of Gb, ...).  For other values, a kind of exponent notation is used (value 123456789 shown
       in a column of 5 positions gives 123e6).

OUTPUT DESCRIPTION - SYSTEM LEVEL

       The system level information consists of the following output lines:

       PRC  Process and thread level totals.
            This  line  contains  the  total cpu time consumed in system mode (`sys') and in user
            mode (`user'), the total number of processes present at this  moment  (`#proc'),  the
            total  number  of  threads  present  at  this  moment  in  state `running' (`#trun'),
            `sleeping interruptible' (`#tslpi') and `sleeping  uninterruptible'  (`#tslpu'),  the
            number  of zombie processes (`#zombie'), the number of clone system calls (`clones'),
            and the number of processes that ended during the  interval  (`#exit')  when  process
            accounting  is  used.  Instead  of  `#exit` the last column may indicate that process
            accounting could not be activated (`no procacct`).
            If the screen-width does not allow all of these counters, only a relevant  subset  is
            shown.

       CPU  CPU utilization.
            At least one line is shown for the total occupation of all CPUs together.
            In case of a multi-processor system, an additional line is shown for every individual
            processor (with `cpu' in lower case), sorted on activity. Inactive CPUs will  not  be
            shown by default.  The lines showing the per-cpu occupation contain the cpu number in
            the last field.

            Every line contains the percentage of cpu time spent in kernel  mode  by  all  active
            processes  (`sys'), the percentage of cpu time consumed in user mode (`user') for all
            active processes (including processes running with a nice value  larger  than  zero),
            the  percentage  of  cpu time spent for interrupt handling (`irq') including softirq,
            the percentage of unused cpu time  while  no  processes  were  waiting  for  disk-I/O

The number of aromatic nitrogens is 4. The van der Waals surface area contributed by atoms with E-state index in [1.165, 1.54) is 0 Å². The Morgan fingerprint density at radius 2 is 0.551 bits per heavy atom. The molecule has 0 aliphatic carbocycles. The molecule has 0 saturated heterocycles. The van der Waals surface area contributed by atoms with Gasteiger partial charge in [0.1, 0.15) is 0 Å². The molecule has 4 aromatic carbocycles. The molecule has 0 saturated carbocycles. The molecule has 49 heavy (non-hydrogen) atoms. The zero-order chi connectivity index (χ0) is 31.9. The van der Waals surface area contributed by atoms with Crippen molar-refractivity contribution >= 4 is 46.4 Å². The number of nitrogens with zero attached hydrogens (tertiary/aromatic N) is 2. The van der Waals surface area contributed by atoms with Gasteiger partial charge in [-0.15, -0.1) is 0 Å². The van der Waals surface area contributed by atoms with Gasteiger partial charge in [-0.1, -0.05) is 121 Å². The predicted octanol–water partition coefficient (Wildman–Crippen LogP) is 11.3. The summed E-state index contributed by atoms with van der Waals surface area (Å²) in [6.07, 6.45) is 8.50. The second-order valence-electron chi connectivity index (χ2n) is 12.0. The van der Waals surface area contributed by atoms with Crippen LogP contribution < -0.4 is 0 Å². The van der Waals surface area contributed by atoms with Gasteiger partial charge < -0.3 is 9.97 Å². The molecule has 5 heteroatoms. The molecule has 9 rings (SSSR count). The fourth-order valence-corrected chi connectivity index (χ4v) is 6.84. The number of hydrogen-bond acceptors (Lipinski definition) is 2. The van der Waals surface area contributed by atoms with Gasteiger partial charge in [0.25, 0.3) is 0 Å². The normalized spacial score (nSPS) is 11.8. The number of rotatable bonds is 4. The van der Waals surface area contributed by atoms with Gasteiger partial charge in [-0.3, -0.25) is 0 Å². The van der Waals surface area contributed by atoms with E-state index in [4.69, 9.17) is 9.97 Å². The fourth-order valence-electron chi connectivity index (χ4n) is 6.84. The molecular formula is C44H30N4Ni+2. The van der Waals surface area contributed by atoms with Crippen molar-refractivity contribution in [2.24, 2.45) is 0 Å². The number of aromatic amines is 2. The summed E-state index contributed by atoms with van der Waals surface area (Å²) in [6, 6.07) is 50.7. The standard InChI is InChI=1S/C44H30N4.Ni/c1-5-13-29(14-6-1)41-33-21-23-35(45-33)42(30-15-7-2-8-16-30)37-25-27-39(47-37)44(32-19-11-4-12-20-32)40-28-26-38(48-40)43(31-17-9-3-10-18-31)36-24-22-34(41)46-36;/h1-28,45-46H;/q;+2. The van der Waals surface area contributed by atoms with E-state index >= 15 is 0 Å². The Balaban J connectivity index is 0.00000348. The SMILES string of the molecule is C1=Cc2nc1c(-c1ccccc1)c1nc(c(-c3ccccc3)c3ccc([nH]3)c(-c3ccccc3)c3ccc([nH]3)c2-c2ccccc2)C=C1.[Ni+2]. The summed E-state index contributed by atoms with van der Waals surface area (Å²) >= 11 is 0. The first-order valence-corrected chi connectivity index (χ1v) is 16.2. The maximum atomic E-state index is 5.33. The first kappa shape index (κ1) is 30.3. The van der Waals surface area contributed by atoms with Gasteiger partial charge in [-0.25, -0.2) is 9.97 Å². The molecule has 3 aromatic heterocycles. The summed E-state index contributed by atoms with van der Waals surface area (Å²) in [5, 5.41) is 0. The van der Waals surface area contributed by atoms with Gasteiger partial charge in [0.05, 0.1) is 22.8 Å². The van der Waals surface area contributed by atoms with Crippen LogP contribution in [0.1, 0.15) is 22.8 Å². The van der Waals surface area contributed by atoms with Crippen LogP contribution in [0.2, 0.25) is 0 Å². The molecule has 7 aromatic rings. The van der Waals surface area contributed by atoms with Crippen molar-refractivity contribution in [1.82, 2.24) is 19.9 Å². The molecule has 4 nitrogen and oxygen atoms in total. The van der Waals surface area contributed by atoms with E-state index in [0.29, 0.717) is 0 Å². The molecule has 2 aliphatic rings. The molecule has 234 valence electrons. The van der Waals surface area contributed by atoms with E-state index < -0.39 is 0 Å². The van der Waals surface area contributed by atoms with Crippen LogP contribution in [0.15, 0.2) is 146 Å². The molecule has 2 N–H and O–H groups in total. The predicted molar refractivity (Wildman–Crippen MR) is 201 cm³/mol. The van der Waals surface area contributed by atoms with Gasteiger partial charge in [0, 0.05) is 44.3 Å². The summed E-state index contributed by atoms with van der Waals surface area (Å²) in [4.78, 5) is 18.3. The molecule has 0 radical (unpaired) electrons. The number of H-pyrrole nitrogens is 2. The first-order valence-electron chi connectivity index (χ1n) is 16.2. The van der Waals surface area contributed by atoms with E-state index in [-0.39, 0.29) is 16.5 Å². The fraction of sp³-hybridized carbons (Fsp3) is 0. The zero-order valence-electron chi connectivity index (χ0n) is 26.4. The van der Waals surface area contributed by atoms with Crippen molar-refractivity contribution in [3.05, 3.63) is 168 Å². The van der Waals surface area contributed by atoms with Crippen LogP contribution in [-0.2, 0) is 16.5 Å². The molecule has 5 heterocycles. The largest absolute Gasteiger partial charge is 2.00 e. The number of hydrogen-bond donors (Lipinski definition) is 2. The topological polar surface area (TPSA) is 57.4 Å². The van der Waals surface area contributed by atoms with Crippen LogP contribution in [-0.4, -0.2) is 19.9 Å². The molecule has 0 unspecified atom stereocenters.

(`idle'),  and  the  percentage  of  unused  cpu  time while at least one process was
            waiting for disk-I/O (`wait').
            In case of per-cpu occupation, the last column shows the  cpu  number  and  the  wait
            percentage  (`w')  for  that cpu.  The number of lines showing the per-cpu occupation
            can be limited.

            For  virtual  machines  the  steal-percentage  is  shown  (`steal'),  reflecting  the
            percentage of cpu time stolen by other virtual machines running on the same hardware.
            For  physical  machines hosting one or more virtual machines, the guest-percentage is
            shown (`guest'), reflecting the percentage of cpu time used by the virtual  machines.
            Notice that this percentage overlaps the user-percentage.

            In  case  of frequency-scaling, all previously mentioned CPU-percentages are relative
            to the used scaling of the CPU during the interval.  If a CPU  has  been  active  for
            e.g. 50% in user mode during the interval while the frequency-scaling of that CPU was
            40%, only 20% of the full capacity of the CPU has been used in user mode.
            In case that the kernel module `cpufreq_stats' is active  (after  issueing  `modprobe
            cpufreq_stats'),  the  average  frequency (`avgf') and the average scaling percentage
            (`avgscal') is shown. Otherwise  the  current  frequency  (`curf')  and  the  current
            scaling percentage (`curscal') is shown at the moment that the sample is taken.

            If  the  screen-width does not allow all of these counters, only a relevant subset is
            shown.

       CPL  CPU load information.